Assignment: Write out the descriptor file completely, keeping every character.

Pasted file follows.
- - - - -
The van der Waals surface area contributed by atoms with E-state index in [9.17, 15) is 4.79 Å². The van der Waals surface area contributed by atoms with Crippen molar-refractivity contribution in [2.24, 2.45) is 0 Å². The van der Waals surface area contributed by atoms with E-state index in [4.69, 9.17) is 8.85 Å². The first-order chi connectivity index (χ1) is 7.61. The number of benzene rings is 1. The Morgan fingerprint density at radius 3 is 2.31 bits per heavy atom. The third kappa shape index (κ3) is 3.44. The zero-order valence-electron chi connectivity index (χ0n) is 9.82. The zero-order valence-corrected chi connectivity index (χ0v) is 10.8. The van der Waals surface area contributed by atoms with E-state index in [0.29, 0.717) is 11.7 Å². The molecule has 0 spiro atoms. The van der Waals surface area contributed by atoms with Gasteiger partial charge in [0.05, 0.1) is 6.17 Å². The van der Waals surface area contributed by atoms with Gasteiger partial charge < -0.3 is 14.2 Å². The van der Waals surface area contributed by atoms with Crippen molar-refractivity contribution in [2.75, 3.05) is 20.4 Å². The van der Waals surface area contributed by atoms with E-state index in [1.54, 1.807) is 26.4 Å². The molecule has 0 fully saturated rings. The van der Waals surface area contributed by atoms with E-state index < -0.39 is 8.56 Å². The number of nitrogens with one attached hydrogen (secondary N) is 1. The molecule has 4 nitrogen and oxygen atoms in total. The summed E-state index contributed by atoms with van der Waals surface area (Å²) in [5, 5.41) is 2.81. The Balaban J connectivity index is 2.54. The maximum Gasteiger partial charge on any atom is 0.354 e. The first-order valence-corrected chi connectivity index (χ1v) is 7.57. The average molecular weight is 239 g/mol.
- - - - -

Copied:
The van der Waals surface area contributed by atoms with E-state index in [9.17, 15) is 4.79 Å². The van der Waals surface area contributed by atoms with Crippen molar-refractivity contribution in [2.24, 2.45) is 0 Å². The van der Waals surface area contributed by atoms with E-state index in [4.69, 9.17) is 8.85 Å². The first-order chi connectivity index (χ1) is 7.61. The number of benzene rings is 1. The Morgan fingerprint density at radius 3 is 2.31 bits per heavy atom. The third kappa shape index (κ3) is 3.44. The zero-order valence-electron chi connectivity index (χ0n) is 9.82. The zero-order valence-corrected chi connectivity index (χ0v) is 10.8. The van der Waals surface area contributed by atoms with E-state index in [0.29, 0.717) is 11.7 Å². The molecule has 0 spiro atoms. The van der Waals surface area contributed by atoms with Gasteiger partial charge in [0.05, 0.1) is 6.17 Å². The van der Waals surface area contributed by atoms with Gasteiger partial charge < -0.3 is 14.2 Å². The van der Waals surface area contributed by atoms with Crippen molar-refractivity contribution in [2.75, 3.05) is 20.4 Å². The van der Waals surface area contributed by atoms with E-state index in [1.54, 1.807) is 26.4 Å². The molecule has 0 fully saturated rings. The van der Waals surface area contributed by atoms with E-state index < -0.39 is 8.56 Å². The number of nitrogens with one attached hydrogen (secondary N) is 1. The molecule has 4 nitrogen and oxygen atoms in total. The summed E-state index contributed by atoms with van der Waals surface area (Å²) in [5, 5.41) is 2.81. The Balaban J connectivity index is 2.54. The maximum Gasteiger partial charge on any atom is 0.354 e. The first-order valence-corrected chi connectivity index (χ1v) is 7.57. The average molecular weight is 239 g/mol.